Growing Up as a Black Girl: Weapons of Mass Creation, Cultivation, and Care


At the start of my elementary school, during the 1980s, as the only #Black girl in an all white rural school system until I graduated in 1994, I would learn that the most powerful action I could ever take was dare to #love myself...


It angered a lot of my peers and quite a few of my teachers (with the exception of one Black teacher, they were all white), who deeply believed that Black children do not deserve love from them or should never believe that we should deeply love our #blackness.


I loved being #geeky Black quirky me.


I loved studying and being a straight A student.


I loved when I was implicitly told I could not achieve or do something [because I was Black and/or a girl], that I gave myself the self-love permission to go and do it anyway.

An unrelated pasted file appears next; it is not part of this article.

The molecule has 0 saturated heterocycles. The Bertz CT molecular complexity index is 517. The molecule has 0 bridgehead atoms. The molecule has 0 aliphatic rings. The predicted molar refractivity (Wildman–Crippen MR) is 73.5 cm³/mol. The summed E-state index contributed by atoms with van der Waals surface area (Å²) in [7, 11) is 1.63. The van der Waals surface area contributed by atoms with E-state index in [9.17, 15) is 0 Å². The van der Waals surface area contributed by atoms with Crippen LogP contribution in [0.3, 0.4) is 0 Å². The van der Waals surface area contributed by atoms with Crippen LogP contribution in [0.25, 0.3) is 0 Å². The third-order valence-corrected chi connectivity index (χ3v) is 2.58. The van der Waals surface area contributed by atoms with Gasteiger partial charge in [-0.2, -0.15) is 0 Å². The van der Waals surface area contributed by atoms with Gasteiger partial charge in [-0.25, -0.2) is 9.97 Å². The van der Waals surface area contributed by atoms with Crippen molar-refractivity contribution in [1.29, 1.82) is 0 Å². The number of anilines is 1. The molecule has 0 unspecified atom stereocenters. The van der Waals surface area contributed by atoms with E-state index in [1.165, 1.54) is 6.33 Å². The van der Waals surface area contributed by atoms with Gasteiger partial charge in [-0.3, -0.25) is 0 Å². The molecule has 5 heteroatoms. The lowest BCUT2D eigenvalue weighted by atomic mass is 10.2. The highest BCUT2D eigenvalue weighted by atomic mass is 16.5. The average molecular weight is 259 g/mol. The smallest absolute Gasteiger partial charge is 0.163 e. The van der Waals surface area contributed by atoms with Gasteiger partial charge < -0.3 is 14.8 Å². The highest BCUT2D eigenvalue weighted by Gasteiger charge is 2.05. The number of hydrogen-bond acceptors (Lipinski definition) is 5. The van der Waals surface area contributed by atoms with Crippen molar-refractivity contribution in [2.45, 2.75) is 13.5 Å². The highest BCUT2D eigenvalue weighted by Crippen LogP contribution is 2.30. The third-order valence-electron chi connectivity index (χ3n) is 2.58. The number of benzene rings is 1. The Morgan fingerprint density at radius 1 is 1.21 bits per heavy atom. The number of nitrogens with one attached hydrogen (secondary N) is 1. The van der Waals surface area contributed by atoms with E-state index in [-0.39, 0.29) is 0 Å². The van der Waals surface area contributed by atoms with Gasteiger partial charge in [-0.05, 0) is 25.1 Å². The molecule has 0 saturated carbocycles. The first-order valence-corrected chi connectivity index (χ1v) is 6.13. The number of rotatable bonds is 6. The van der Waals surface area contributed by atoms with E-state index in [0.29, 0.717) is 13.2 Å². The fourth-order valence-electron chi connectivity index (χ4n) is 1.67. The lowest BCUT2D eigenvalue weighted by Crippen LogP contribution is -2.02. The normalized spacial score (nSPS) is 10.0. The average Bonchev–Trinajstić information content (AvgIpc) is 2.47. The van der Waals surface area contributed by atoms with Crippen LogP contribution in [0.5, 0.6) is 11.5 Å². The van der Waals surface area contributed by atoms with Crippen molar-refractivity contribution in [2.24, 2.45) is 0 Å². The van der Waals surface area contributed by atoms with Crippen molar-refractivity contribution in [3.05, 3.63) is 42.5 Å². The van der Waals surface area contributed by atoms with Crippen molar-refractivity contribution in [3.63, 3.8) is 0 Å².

And I would always slay, because, love was my permission. The love for myself and from my parents.


I loved that my mom's favorite song from the 1980s was "The Greatest love of All" and that she explained that that had to be my internal mantra.


And 35+ years later, I am realizing more and more how important unconditional love is to survive, thrive, and grow on this planet. That it is a most powerful weapon. A weapon not of mass destruction.


But of mass creation, cultivation, care, and compassion.


Internalizing love for one's self is not daily— it is an every breath habit.

And it's not always perfect.


Sometimes we forget for hours, or maybe days, or months, or even decades.

Many of us buy into the mythic narrative that we must not love our authentic selves and that we must also punish others and enact hate and violence on them if they dare to love who they authentically are and express that authenticity. Because we are sold that false idea that this is the only way to be human, we forget or are even scared of true, unconditional love. We believe the falsehood is *us*.


But it is not.


Never was.